The district also said the school bus driver inspected the fire extinguishers prior to the Jan. 29 route, as is required by the standard pre-trip safety check.
Help to Prevent Fires
While some states and local school districts are still waiting to install fire suppression systems, districts elsewhere are already using them. Soon after the NTSB’s recommendation was released, Mobile County Public Schools in Alabama announced immediate plans to deploy fire suppression systems in 100 special-needs buses, and eventually in all 600 buses in its fleet. It then contracted with Fogmaker North America, a USSC Group company, for a retrofit.
Between one and two school bus fires occur every day, according to a 2016 study by the John A. Volpe National Transportation Systems Center, titled “Motor Coach and School Bus Fire Safety Analysis.” The Volpe report said that over 380 of these fires are reported every year on school buses in the U.S.
The National Transportation Safety Board also presented some statistics to provide a clearer picture of these fire dangers. Deaths resulting from school bus fires are rare but can be severe in worst cast scenarios.
On the other hand, school bus fires that were reported resulted in no direct injuries or fatalities. In fact, the average reported property damage per incident was just a fraction of the total cost of the vehicle.
The NTSB also called for an improvement in data quality and reporting, as well as operational training, vehicle design and equipment development.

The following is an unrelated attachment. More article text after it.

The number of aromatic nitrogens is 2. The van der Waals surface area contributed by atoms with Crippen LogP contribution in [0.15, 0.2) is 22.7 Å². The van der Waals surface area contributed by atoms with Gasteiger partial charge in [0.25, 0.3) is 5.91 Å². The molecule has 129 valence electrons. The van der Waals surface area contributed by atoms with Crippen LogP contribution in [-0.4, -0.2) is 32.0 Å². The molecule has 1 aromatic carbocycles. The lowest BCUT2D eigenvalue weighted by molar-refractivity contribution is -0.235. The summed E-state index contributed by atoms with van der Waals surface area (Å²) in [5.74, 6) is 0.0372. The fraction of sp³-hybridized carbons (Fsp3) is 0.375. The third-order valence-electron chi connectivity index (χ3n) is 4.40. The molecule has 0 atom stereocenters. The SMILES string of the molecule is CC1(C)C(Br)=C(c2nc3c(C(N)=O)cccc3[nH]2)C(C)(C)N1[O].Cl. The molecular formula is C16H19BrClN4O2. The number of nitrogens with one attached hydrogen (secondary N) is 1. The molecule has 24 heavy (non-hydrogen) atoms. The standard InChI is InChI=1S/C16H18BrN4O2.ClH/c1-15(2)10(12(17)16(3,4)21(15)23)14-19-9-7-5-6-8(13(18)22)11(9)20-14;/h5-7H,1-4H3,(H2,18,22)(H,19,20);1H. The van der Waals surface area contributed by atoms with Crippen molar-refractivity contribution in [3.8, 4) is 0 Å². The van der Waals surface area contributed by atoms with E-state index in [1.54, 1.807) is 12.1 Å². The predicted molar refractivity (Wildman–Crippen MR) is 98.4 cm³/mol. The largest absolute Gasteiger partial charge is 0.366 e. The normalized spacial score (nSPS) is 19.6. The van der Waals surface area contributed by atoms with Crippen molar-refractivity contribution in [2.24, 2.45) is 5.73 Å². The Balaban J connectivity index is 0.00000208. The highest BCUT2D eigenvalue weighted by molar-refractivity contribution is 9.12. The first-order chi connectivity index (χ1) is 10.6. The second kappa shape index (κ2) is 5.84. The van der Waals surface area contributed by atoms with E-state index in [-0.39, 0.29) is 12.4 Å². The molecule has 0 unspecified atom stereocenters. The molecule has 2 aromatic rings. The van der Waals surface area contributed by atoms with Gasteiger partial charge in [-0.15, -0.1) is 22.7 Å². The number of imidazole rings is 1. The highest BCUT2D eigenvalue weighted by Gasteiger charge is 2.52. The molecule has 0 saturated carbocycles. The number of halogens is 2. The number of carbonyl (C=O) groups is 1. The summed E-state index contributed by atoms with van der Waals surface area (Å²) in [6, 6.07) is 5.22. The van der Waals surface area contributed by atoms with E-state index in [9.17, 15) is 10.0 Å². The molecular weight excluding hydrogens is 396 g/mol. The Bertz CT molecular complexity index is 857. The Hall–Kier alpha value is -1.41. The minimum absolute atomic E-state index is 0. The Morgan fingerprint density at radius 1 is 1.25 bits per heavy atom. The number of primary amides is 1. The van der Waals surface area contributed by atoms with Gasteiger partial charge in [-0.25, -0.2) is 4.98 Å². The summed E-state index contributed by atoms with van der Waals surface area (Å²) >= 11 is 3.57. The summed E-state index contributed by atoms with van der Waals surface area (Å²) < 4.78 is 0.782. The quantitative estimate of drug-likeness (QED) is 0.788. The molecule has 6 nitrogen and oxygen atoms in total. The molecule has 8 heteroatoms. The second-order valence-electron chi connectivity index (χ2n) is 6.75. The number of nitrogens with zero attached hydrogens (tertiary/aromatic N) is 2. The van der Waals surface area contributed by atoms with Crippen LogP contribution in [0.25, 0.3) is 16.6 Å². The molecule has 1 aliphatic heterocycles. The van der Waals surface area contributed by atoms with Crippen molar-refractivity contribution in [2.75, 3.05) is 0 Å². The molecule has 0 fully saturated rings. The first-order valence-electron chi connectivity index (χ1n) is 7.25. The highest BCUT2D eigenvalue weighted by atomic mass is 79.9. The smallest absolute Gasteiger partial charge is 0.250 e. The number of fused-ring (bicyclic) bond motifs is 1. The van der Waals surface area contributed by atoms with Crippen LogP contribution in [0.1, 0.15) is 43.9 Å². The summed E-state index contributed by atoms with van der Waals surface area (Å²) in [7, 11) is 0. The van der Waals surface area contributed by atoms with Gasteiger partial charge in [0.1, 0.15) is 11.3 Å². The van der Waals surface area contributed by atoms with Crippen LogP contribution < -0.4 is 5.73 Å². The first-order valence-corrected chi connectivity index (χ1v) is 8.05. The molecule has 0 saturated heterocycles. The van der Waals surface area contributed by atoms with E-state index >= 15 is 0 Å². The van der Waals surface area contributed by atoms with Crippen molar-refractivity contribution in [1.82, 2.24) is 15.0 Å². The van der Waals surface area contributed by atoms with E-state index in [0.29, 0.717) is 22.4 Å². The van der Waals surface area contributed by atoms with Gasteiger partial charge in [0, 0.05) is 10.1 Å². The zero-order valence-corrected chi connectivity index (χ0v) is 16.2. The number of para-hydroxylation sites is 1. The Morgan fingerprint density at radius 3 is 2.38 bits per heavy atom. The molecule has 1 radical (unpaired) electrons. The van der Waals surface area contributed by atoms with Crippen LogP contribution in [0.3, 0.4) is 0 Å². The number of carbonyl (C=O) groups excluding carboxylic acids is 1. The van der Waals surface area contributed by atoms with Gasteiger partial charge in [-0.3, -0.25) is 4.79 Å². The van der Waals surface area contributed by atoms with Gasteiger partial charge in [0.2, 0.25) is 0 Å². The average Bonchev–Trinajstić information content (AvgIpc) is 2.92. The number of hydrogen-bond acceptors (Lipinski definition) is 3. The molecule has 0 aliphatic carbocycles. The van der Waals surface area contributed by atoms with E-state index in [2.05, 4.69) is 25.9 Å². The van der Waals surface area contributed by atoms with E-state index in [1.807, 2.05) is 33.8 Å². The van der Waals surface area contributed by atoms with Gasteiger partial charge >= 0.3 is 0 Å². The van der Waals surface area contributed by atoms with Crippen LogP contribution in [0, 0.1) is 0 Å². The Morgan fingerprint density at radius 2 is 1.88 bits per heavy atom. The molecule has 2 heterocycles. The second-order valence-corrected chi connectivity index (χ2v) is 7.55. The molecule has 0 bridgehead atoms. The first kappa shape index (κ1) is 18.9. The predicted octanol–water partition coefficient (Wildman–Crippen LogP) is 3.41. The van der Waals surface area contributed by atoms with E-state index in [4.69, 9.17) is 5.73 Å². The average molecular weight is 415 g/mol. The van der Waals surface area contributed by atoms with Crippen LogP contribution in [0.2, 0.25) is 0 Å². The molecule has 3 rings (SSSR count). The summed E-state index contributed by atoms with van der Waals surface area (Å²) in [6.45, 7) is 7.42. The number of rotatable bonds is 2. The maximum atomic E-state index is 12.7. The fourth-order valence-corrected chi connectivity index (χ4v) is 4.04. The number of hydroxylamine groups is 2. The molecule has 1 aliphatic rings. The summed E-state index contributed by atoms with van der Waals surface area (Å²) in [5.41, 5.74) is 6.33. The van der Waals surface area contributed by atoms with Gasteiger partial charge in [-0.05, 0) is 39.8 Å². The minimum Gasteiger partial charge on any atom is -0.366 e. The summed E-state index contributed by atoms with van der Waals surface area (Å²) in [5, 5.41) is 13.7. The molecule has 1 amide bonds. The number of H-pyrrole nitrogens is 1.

Last year, USSC Group reported a spike in sales and interest for its products. When a fire erupts, the Fogmaker system releases a high-pressure water mist to reduce heat. The company also provides its customers with training, plus inspections of firewalls and fire suppression systems, said Ken Hedgecock. He joined Fogmaker North America in December as national sales manager, after working for three decades with Thomas Built Buses.
Meanwhile, all newly purchased special-needs school buses in Georgia have been required to have fire suppression systems since 2001, confirmed Pat Schofill, the director of pupil transportation with the Georgia Department of Education. The state specs were updated several years ago to allow water-based systems, in addition to power-based systems.
Cliff Shearouse, executive director of transportation services for Henry County Schools, located southeast of Atlanta, reported that most of the district’s special needs buses are equipped with Amerex systems, while other buses have the Jomarr system. But luckily, none of the systems have been deployed due to a fire.
The engine compartment is the hazard zone where fires most commonly occur, according to Fireaway, Inc., which manufactures a fire suppression canister system under the brand name of Stat-X. Engine bay fires occur for various reasons, such as mechanical failures or loose wires that rub against engine or chassis parts. Overheated wheels and brake components are also common fire sources.
Kidde Technologies, which serves the aviation and commercial bus markets, recently introduced its Student Transport Automatic Fire Sensing and Suppression System for school buses. The system deploys a dry suppressant if a fire ignites in the engine or battery compartments.
Firetrace International produces a tube that provides a continuous loop of fire detection in any hazard area on a vehicle. The loop is coupled with a suppression system that deploys a dry chemical powder to extinguish fires.
A session that is scheduled for the TSD Conference this month in Frisco, Texas, discusses what the NTSB recommendation means for special needs transporters. It will also review the experience that school districts have had when using fire suppression systems on route buses.
Editor’s Note: As reprinted from the March issue of School Transportation News.